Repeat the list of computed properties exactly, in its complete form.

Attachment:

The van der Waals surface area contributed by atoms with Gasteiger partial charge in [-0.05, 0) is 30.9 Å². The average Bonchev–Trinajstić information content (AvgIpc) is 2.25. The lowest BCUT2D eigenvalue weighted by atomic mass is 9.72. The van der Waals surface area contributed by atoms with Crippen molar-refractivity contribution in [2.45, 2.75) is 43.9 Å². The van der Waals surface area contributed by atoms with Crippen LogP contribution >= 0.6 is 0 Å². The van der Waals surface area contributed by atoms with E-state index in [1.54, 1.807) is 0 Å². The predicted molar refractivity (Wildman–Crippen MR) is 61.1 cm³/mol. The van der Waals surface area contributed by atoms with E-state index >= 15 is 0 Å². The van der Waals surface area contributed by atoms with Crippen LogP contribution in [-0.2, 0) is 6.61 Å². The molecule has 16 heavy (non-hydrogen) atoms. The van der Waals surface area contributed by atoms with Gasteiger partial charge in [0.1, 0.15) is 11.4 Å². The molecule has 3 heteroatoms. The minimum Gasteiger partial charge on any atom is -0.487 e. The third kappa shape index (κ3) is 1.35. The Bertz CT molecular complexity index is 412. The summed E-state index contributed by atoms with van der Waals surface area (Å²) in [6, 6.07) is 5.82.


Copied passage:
The van der Waals surface area contributed by atoms with Gasteiger partial charge in [-0.05, 0) is 30.9 Å². The average Bonchev–Trinajstić information content (AvgIpc) is 2.25. The lowest BCUT2D eigenvalue weighted by atomic mass is 9.72. The van der Waals surface area contributed by atoms with Crippen molar-refractivity contribution in [2.45, 2.75) is 43.9 Å². The van der Waals surface area contributed by atoms with Crippen LogP contribution >= 0.6 is 0 Å². The van der Waals surface area contributed by atoms with E-state index in [1.54, 1.807) is 0 Å². The predicted molar refractivity (Wildman–Crippen MR) is 61.1 cm³/mol. The van der Waals surface area contributed by atoms with E-state index >= 15 is 0 Å². The van der Waals surface area contributed by atoms with Crippen LogP contribution in [-0.2, 0) is 6.61 Å². The molecule has 16 heavy (non-hydrogen) atoms. The van der Waals surface area contributed by atoms with Gasteiger partial charge in [0.1, 0.15) is 11.4 Å². The molecule has 3 heteroatoms. The minimum Gasteiger partial charge on any atom is -0.487 e. The third kappa shape index (κ3) is 1.35. The Bertz CT molecular complexity index is 412. The summed E-state index contributed by atoms with van der Waals surface area (Å²) in [6, 6.07) is 5.82.